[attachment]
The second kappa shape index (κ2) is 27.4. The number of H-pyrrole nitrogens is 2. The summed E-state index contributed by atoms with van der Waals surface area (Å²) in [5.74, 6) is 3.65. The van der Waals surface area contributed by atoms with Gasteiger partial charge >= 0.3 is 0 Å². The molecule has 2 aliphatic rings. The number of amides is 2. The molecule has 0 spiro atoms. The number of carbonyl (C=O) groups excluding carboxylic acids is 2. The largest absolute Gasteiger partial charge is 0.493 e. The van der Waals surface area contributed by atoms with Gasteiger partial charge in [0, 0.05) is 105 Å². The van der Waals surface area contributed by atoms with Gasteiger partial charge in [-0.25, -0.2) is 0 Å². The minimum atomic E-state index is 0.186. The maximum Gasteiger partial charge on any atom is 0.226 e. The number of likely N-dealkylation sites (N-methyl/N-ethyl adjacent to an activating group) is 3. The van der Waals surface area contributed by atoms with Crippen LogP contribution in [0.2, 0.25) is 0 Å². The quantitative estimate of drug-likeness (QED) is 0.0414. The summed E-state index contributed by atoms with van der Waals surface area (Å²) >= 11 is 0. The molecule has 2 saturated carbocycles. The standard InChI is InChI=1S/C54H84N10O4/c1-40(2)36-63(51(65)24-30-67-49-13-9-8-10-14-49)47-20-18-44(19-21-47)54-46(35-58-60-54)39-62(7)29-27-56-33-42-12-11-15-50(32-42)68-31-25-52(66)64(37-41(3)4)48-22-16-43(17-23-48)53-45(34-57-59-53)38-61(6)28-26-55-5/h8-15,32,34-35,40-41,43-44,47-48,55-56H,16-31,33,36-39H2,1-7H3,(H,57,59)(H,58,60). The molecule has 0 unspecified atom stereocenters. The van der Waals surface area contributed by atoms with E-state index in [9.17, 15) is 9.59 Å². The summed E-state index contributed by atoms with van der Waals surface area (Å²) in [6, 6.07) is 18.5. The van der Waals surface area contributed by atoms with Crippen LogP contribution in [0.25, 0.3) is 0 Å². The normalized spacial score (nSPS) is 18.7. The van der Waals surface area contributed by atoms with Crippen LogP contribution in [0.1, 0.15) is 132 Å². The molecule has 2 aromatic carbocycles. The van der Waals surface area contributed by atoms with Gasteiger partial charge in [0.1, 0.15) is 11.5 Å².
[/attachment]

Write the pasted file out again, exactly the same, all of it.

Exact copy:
The second kappa shape index (κ2) is 27.4. The number of H-pyrrole nitrogens is 2. The summed E-state index contributed by atoms with van der Waals surface area (Å²) in [5.74, 6) is 3.65. The van der Waals surface area contributed by atoms with Gasteiger partial charge >= 0.3 is 0 Å². The molecule has 2 aliphatic rings. The number of amides is 2. The molecule has 0 spiro atoms. The number of carbonyl (C=O) groups excluding carboxylic acids is 2. The largest absolute Gasteiger partial charge is 0.493 e. The van der Waals surface area contributed by atoms with Gasteiger partial charge in [0, 0.05) is 105 Å². The van der Waals surface area contributed by atoms with Gasteiger partial charge in [-0.25, -0.2) is 0 Å². The minimum atomic E-state index is 0.186. The maximum Gasteiger partial charge on any atom is 0.226 e. The number of likely N-dealkylation sites (N-methyl/N-ethyl adjacent to an activating group) is 3. The van der Waals surface area contributed by atoms with Crippen LogP contribution in [0.2, 0.25) is 0 Å². The quantitative estimate of drug-likeness (QED) is 0.0414. The summed E-state index contributed by atoms with van der Waals surface area (Å²) >= 11 is 0. The molecule has 2 saturated carbocycles. The standard InChI is InChI=1S/C54H84N10O4/c1-40(2)36-63(51(65)24-30-67-49-13-9-8-10-14-49)47-20-18-44(19-21-47)54-46(35-58-60-54)39-62(7)29-27-56-33-42-12-11-15-50(32-42)68-31-25-52(66)64(37-41(3)4)48-22-16-43(17-23-48)53-45(34-57-59-53)38-61(6)28-26-55-5/h8-15,32,34-35,40-41,43-44,47-48,55-56H,16-31,33,36-39H2,1-7H3,(H,57,59)(H,58,60). The molecule has 0 unspecified atom stereocenters. The van der Waals surface area contributed by atoms with E-state index in [9.17, 15) is 9.59 Å². The summed E-state index contributed by atoms with van der Waals surface area (Å²) in [6, 6.07) is 18.5. The van der Waals surface area contributed by atoms with Crippen LogP contribution in [0.25, 0.3) is 0 Å². The normalized spacial score (nSPS) is 18.7. The van der Waals surface area contributed by atoms with Crippen LogP contribution in [0.1, 0.15) is 132 Å². The molecule has 2 aromatic carbocycles. The van der Waals surface area contributed by atoms with Gasteiger partial charge in [0.1, 0.15) is 11.5 Å².